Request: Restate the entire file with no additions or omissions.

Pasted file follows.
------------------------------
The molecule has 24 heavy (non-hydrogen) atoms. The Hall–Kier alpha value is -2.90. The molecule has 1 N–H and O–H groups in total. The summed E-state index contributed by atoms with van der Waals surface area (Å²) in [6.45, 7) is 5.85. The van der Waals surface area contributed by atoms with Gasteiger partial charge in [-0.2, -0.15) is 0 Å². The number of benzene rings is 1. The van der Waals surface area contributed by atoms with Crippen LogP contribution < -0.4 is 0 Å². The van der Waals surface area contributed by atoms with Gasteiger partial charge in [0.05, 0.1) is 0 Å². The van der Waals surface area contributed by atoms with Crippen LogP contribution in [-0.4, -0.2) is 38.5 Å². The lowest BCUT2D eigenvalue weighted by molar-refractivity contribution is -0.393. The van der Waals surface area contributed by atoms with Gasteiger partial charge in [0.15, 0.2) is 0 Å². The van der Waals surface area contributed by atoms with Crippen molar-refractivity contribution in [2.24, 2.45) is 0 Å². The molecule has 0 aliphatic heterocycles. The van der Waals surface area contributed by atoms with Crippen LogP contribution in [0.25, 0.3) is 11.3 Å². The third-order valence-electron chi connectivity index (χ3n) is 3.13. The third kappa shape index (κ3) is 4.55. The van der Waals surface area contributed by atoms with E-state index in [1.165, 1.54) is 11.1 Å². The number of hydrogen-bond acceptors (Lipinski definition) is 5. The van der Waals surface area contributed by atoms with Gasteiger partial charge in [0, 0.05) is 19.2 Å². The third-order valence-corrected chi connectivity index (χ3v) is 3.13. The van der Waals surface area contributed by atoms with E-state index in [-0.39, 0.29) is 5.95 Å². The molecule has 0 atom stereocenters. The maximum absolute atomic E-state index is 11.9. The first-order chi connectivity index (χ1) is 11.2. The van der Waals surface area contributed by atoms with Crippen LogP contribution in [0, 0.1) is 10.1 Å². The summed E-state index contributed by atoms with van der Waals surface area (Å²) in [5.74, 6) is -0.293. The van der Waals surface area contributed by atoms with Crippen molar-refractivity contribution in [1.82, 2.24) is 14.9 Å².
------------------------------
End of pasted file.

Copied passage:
The molecule has 24 heavy (non-hydrogen) atoms. The Hall–Kier alpha value is -2.90. The molecule has 1 N–H and O–H groups in total. The summed E-state index contributed by atoms with van der Waals surface area (Å²) in [6.45, 7) is 5.85. The van der Waals surface area contributed by atoms with Gasteiger partial charge in [-0.2, -0.15) is 0 Å². The number of benzene rings is 1. The van der Waals surface area contributed by atoms with Crippen LogP contribution < -0.4 is 0 Å². The van der Waals surface area contributed by atoms with Gasteiger partial charge in [0.05, 0.1) is 0 Å². The van der Waals surface area contributed by atoms with Crippen LogP contribution in [-0.4, -0.2) is 38.5 Å². The lowest BCUT2D eigenvalue weighted by molar-refractivity contribution is -0.393. The van der Waals surface area contributed by atoms with Gasteiger partial charge in [0.15, 0.2) is 0 Å². The van der Waals surface area contributed by atoms with Crippen molar-refractivity contribution in [2.24, 2.45) is 0 Å². The molecule has 0 aliphatic heterocycles. The van der Waals surface area contributed by atoms with Crippen LogP contribution in [0.25, 0.3) is 11.3 Å². The third-order valence-electron chi connectivity index (χ3n) is 3.13. The third kappa shape index (κ3) is 4.55. The van der Waals surface area contributed by atoms with E-state index in [1.165, 1.54) is 11.1 Å². The number of hydrogen-bond acceptors (Lipinski definition) is 5. The van der Waals surface area contributed by atoms with Gasteiger partial charge in [0, 0.05) is 19.2 Å². The third-order valence-corrected chi connectivity index (χ3v) is 3.13. The van der Waals surface area contributed by atoms with E-state index in [-0.39, 0.29) is 5.95 Å². The molecule has 0 atom stereocenters. The maximum absolute atomic E-state index is 11.9. The first-order chi connectivity index (χ1) is 11.2. The van der Waals surface area contributed by atoms with Crippen LogP contribution in [0, 0.1) is 10.1 Å². The summed E-state index contributed by atoms with van der Waals surface area (Å²) in [5.74, 6) is -0.293. The van der Waals surface area contributed by atoms with Crippen molar-refractivity contribution in [1.82, 2.24) is 14.9 Å².